And so I see a higher population of women coming in with arthritis in their hands than men, but when men get it, the pattern is a little different. Women tend to get it more in the bases of their thumbs men, get it at their, what they call their metacarpal-phalangeal joints, in their knuckles, there.
It's a variable presentation, and everybody's not predestined to get it, but we do see some trends.
Host Amber Smith: Why do you think it's different between men and women? Is it a function of how we use our hands differently?
Brian Harley, MD: No, it's probably just there's some theoretical concepts, and there's some reality.
Women tend to be a little more flexible than men. There's more laxity. And so when we examine thumb bases, especially, the way the joint is constructed, if it's really a little looser, then the cartilage can wear out over time sooner. So that's what we see. Typically, probably just some hormonal differences.
The sexes have some differences in our makeup, and then the way we use our hands, not really sure that's the case because I have people that come in and tell me they use their hands all their lives for different things, but the reality is everybody uses their hands for all their lives.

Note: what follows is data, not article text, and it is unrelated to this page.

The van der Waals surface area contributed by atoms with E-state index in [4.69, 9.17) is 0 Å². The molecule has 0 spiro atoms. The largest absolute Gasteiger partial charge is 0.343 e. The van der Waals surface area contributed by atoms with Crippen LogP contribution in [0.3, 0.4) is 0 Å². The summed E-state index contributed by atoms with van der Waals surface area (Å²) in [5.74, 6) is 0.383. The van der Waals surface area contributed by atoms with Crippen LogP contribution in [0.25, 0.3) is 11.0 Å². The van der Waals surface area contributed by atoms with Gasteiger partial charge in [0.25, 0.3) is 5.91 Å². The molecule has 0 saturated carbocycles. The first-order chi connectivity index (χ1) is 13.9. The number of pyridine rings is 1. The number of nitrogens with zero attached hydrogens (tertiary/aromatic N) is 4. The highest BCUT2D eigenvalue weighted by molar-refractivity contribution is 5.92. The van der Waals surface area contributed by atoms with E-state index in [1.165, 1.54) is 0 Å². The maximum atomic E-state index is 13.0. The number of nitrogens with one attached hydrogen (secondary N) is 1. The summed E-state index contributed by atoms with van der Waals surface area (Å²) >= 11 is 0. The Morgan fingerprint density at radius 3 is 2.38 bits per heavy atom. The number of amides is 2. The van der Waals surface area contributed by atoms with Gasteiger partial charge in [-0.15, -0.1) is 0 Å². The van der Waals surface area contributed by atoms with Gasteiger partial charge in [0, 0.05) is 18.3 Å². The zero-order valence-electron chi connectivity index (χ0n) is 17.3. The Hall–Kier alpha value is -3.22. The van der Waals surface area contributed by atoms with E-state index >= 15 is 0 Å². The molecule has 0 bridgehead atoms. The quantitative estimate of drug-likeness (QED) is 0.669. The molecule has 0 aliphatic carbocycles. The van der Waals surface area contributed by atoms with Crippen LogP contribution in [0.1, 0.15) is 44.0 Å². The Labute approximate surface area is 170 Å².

Some men are on jackhammers for 25 years, and they don't get thumb basal joint arthritis. So it's, like I said, some things are just predispositions to things. And then again, there's other genetic factors. And then just things that some we don't know.
Host Amber Smith: So is pain the only warning sign, or how would we know that we've got arthritis?
Brian Harley, MD: Everybody's presentation is a little bit different. I like to tell my patients that everybody's a snowflake, everybody's just a little bit different. Some people come in, and they have, on X-rays, really bad arthritis. I saw a gentleman yesterday in his early 70s, and his hands looked terrible on X-ray, but he tells me they feel pretty good, and he can do most things, and they don't look very good, but they still function, and they're a little stiff. Other people come in, and the X-rays don't look that bad, but they're very symptomatic, and they have a lot of soreness, and they have swelling. And so again, everybody's experience with their own pain is sometimes different, and the way their arthritis presents is different.
Host Amber Smith: So with someone who comes in with stiffness or pain or swelling, are there nonsurgical treatments that you start them on or that you recommend?
Brian Harley, MD: Sure. As a surgeon, people typically get to me after they've tried a lot of the nonoperative modalities, but mainstays, antiinflammatories, things like ibuprofen, Naprosyn, and then there are some other prescription anti-inflammatory medications. That's sort of the mainstay first treatment, and that's the things that, when we're 20 and 30 and we do too much on a weekend and things start hurting, we use those anti-inflammatories. And they're certainly the most effective, basic first treatment for arthritis.